Qualifying questions

Your first critical task as an interior designer is to gain an understanding of exactly what your client hopes to achieve through working with you. After all, if you do not understand their goals, how can you help reach them? Knowing your client’s vision for the outcome of the job at hand will be crucial to the successful completion of the job. There are no shortcuts here, and the time you spend on the front end will be invaluable to ensuring their satisfaction.Here are some examples of qualifying questions that must be answered for you to gain insight into what your client truly desires:

  • What is the problem you’d like to resolve, or the goal you're trying to achieve? This can encompass many areas, from the relatively simple task of creating more space in a given area to completely reimagining the client’s home (or office). This type of questioning will not only enable you to better understand the client’s needs and wants, it will also present you with the opportunity to explain to them what is possible.
  • Why now, and what has prevented you from doing it before now? While the most obvious (and expected) answer here is lack of funds, it may also be true that your prospective client has simply never met a designer with whom they felt comfortable. In that case, you have a distinct advantage over other designers, since they must be at least minimally comfortable with the idea of working with you.
  • Have you ever used an interior designer before? If so, the client will have certain expectations, which may change significantly if the answer to this question is “No”. Further, if your clients were unhappy with a previous designer, it’s critical that you understand why, or they may wind up being equally unhappy with the work you do for them.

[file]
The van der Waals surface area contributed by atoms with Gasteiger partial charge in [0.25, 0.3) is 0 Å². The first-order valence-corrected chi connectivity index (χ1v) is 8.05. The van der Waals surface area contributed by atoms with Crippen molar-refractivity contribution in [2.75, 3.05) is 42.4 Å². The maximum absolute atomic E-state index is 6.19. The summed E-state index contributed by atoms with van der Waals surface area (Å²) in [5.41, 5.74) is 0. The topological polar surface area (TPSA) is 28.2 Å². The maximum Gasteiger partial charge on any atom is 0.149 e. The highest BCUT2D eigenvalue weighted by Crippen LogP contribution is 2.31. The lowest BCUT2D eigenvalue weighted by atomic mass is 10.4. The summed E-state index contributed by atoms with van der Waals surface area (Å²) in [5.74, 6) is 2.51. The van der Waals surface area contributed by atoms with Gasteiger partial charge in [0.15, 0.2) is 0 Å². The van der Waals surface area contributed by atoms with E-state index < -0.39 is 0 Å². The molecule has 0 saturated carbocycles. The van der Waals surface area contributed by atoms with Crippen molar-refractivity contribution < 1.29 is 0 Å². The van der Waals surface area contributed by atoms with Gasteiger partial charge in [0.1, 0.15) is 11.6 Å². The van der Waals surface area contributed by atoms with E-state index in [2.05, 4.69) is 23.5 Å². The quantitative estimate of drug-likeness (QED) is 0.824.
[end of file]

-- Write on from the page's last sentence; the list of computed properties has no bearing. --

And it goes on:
• What is your hoped-for time frame to complete this? Among all of the most unrealistic expectations a prospective client may have when hiring you, the expected time-frame for completion may be even more unrealistic than cost. You need to be very clear about the amount of time required to complete the job, as well as the extent of disruption to their lives if you're doing a major overhaul of their home.
  • What is your budget for this? Again, controlling your client’s expectations is important, perhaps even more important than the value of the work you’ll be doing for them. Explain as much of the cost as necessary, without overdoing it. Most clients will not want every detail of your estimate (though some will), so take the time to outline as much as you need to close the deal. Once they say “Yes”, stop selling!

As mentioned in a previous post, you must be clear on who is the “decider” during your presentation. Your qualifying questions should be directed to that person, while also taking into account the input of others. Why? Because if the “decider’ did not want their opinion, they would likely not be included to see your presentation.Do you have other qualifying questions that have been valuable in closing the sale of an interior design job? If so, please feel free to share them with us in the Comments section.